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by Jean Moncrieff
March 15, 2018
by Jean Moncrieff
March 15, 2018
So you’ve made the decision to grow your business – congratulations! Now get ready for the next challenge: how to scale your business for growth. Even if you manage to sell like crazy, you’ll soon have another problem: you have to be able to deliver to all those new customers.
Scalability is about capacity and capability. Does your business have the capacity to grow? Will your business systems, infrastructure, and team be able to accommodate growth?
If growth causes your company to stumble because of confusion, orders falling through the cracks, insufficient staff, miscommunication, not enough manufacturing or delivery capacity –you’re going to have unhappy customers. The manual processes that were fine when you were small but now won’t let you move fast enough. You’ll either be putting out fires or desperately trying to keep your head above water. All of which is stressful.
Scaling a business means setting the stage to enable and support growth in your company. It means having the ability to grow without being hampered. It requires planning, some funding and the right systems, staff, processes, technology, and partners.
Take a hard look inside your business to see if you are ready for growth. You can’t know what to do differently unless you take stock of where your business stands today.
Strategize what you need to do to increase sales. Then assume your orders doubled or tripled overnight. Does your organization have the people and systems to handle those new orders, without failing or getting a big black eye? This is where a good plan is essential.
The best planning in my view starts with a detailed sales growth forecast, broken down by number of new customers, orders, and revenue you want to generate. Include a spreadsheet that breaks the numbers down by month. The more specific you are, the more realistic your sales acquisition plan can be. Then do a similar expense forecast, based on adding technology, people, infrastructure and systems to handle all those new sales orders. Look at every item on your current P&L to see how it might be impacted. Expenses will go up — you have to anticipate where and how. Again, include an expense spreadsheet that breaks down expenses needed to meet your sales forecast.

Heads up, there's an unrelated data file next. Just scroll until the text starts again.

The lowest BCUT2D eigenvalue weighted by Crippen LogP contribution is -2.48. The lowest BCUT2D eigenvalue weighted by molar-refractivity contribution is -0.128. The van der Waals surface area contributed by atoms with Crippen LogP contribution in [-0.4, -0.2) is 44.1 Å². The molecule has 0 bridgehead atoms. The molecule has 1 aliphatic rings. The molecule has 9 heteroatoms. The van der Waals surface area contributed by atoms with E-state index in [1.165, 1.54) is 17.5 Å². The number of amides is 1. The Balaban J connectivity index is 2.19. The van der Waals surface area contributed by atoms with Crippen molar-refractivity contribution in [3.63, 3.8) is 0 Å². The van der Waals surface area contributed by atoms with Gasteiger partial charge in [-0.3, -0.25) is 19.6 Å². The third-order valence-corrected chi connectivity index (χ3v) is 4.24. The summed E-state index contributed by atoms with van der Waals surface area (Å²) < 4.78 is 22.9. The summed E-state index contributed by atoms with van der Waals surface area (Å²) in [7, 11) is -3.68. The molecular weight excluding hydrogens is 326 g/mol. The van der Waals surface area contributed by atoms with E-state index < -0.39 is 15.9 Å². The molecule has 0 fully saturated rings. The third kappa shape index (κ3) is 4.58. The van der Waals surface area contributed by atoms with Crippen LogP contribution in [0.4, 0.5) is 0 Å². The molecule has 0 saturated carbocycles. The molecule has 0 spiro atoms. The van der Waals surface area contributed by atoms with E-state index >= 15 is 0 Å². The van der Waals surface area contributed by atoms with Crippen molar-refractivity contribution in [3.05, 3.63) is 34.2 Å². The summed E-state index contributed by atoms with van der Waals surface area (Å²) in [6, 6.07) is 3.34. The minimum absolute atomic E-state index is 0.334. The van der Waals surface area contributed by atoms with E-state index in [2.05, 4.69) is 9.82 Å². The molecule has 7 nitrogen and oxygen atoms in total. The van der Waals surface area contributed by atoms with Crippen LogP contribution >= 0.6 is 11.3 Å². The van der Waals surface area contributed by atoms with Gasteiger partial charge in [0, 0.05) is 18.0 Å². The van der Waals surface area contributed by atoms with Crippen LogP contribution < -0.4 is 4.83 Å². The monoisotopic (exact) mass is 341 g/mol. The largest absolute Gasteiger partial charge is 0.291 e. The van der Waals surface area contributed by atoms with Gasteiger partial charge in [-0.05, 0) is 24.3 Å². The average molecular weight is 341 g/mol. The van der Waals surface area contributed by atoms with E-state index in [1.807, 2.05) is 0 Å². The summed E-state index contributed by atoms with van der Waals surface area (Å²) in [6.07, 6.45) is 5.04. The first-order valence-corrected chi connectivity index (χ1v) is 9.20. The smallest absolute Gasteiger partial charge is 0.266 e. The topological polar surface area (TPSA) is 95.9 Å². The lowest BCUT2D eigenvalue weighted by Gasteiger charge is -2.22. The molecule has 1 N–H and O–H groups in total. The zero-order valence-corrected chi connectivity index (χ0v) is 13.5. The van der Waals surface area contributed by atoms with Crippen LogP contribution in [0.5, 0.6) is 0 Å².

Try to think of everything. You’ll need to do some hard thinking and research to come up with proper cost estimates, but doing so will make your plan better.
Scaling a business doesn’t come free. Your growth plan may call for hiring staff, deploying new technology, adding equipment and facilities, and creating reporting systems to measure and manage results. How will you find the money to invest for growth? I’m a huge proponent of bootstrapping, but it typically takes years to grow through bootstrapping alone. There are also small business contests with cash prizes such as the FedEx Small Business Grant Contest which starts taking entries Feb. 21, 2017. If you have a great story to tell about your business and could use a $25,000 grant and $7,500 in FedEx Office® print and business services to boost your business, this is an amazing opportunity. It’s also helpful to identify potential bank funds to accelerate growth such as a loan or a line of credit to draw on – start with how much you’ll need. And get started applying.
Scaling your business obviously assumes you will sell more. Do you have the sales structure in place to generate more sales? Look at sales from end to end. Do you have:
Technology makes it easier and less expensive to scale a business. You can gain huge economies of scale and more throughput, with less labor, if you invest wisely in technology.
Now’s a good time to evaluate new products on the market that save time and money, yet accommodate much higher volumes in every part of your business. Look at CRM, marketing automation, sales management, inventory, manufacturing, accounting, HR, shipping and other technology systems.
Evaluate not only software but also networks and hardware such as servers, computers, printers and telephony equipment.
Last but certainly not least, are the hands needed to carry out the work. Technology gives huge leverage, but at the end of the day, you still need people.
Sometimes the answer is to outsource or look to partners, rather than hire internally.
Scaling requires that you make tough choices. What functions can and should you perform — or not perform — internally?
Third parties may have the staff and investment in systems that enable them to be much more efficient in handling a function than your company. Trying to replicate that function internally may take too much time or money. Instead, find a reliable partner to outsource, thus positioning your business to scale better, faster and cheaper.
These are five factors to consider in scaling a business. Have you encountered any issues in scaling your business?